HBAO+

Technology

To create realistic shadowing around objects, developers use an effect called Ambient Occlusion (AO). Unlike traditional shadowing, AO can account for the occlusion of light, creating non-uniform shadows that add depth to the scene. Most commonly, games use Screen Space Ambient Occlusion (SSAO) for the rendering of AO effects. There are many variants, though all are based on early AO tech, and as such suffer from a lack of shadow definition and quality, resulting in a minimal increase in image quality (IQ) compared to the same scene without AO.

At the 2008 SIGGRAPH tech conference NVIDIA introduced an upgraded SSAO variant called Horizon Based Ambient Occlusion (HBAO). Unlike previous SSAO variants, HBAO uses a physically-based algorithm that approximates an integral with depth buffer sampling. In other words, the upgrade enables HBAO to generate higher-quality SSAO whilst increasing the definition, quality, and visibility of the AO shadowing.

For performance reasons, however, HBAO is typically rendered at half-resolution, as in Battlefield: Bad Company 2 and Battlefield 3, reducing the number of AO pixels by three-quarters . Unfortunately, rendering HBAO at reduced resolutions inevitably causes flickering that is challenging to hide in all situations – Battlefield 3’s HBAO selective temporal filtering helps, but in some cases flickering persists.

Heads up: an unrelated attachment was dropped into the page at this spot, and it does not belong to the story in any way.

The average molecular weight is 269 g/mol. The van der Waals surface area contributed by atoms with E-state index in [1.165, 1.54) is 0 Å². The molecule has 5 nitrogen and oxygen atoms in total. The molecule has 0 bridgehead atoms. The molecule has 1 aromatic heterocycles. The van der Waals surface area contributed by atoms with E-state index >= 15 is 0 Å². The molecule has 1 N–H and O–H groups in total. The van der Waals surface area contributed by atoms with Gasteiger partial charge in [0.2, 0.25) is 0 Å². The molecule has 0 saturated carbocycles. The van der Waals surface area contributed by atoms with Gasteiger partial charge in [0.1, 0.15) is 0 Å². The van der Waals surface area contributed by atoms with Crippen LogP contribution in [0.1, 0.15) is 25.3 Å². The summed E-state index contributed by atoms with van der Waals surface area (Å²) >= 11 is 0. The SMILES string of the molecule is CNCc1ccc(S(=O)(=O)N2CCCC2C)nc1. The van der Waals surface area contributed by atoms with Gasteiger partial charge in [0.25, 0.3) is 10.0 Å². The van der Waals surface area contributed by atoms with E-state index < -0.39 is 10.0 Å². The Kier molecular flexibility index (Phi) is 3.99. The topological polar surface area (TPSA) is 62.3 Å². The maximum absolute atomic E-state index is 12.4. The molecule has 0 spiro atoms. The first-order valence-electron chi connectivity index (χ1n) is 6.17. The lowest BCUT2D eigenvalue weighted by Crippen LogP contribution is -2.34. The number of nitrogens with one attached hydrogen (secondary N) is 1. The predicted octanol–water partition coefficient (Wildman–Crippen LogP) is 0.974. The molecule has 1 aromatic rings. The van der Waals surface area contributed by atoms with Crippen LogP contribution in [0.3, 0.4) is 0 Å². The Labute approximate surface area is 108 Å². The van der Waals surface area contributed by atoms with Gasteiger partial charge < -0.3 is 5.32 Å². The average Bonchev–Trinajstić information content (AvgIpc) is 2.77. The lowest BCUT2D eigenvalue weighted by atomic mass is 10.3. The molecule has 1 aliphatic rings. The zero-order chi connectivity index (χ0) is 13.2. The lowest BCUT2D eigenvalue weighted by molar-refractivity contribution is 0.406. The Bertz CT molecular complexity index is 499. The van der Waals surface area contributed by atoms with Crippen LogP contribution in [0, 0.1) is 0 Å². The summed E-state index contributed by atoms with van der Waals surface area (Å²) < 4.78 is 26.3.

To overcome these issues, NVIDIA’s Louis Bavoil has completely redeveloped and revamped Screen Space Ambient Occlusion to create HBAO+, a paradigm shift in the field of SSAO rendering. In comparison to HBAO, HBAO+ doubles the detail level of the AO effect, runs three times faster, and uses the latest DirectX 11 technologies.

HBAO+ provides cutting-edge shadow tech for Splinter Cell Blacklist.
The world of Tom Clancy’s Splinter Cell Blacklist is full of shadows, demanding new, cutting-edge shadow tech that only HBAO+ can provide.

The first goal for Louis at the outset of his work was to create an AO technique that could be rendered fast enough at full resolution at 1920x1200, on a modern GPU like the GeForce GTX 660. HBAO offered good definition at full resolution, but its crippling performance impact made it impractical for modern games, and when it was used at a reduced resolution it still had a heavy impact on frame rates in comparison to SSAO.

Louis’s second goal was to maximize the efficiency of the AO implementation by leveraging the software advances brought to the table by DirectX 11 when launched it in 2009 (in particular texture arrays and gather4 instructions). Ultimately, the new DirectX 11 hardware and software enabled Louis to render HBAO+ with a fast Interleaved Rendering technique instead of a slow Fullscreen Pass.

Louis’s third and final goal was to improve the visual fidelity of HBAO+ in comparison to HBAO, especially in scenes with grass, leaves, and other fine detail. As seen in Far Cry 3, HBAO struggled in such situations, creating overbearing, solid areas of shadowing.

HBAO+ helps to create a realistic scene lit by the sun and man-made lights.
HBAO+ is as-important when outside, helping to create a realistic scene lit by the sun and man-made lights.

The result of Louis’s work is a more accurate Ambient Occlusion technique, with weighty shadows that are better defined, more accurate, and more visible. Below, you can view an interactive comparison that shows a scene with all textures and game elements removed, leaving only the Ambient Occlusion shadowing, enabling an easy comparison between the new and old techniques.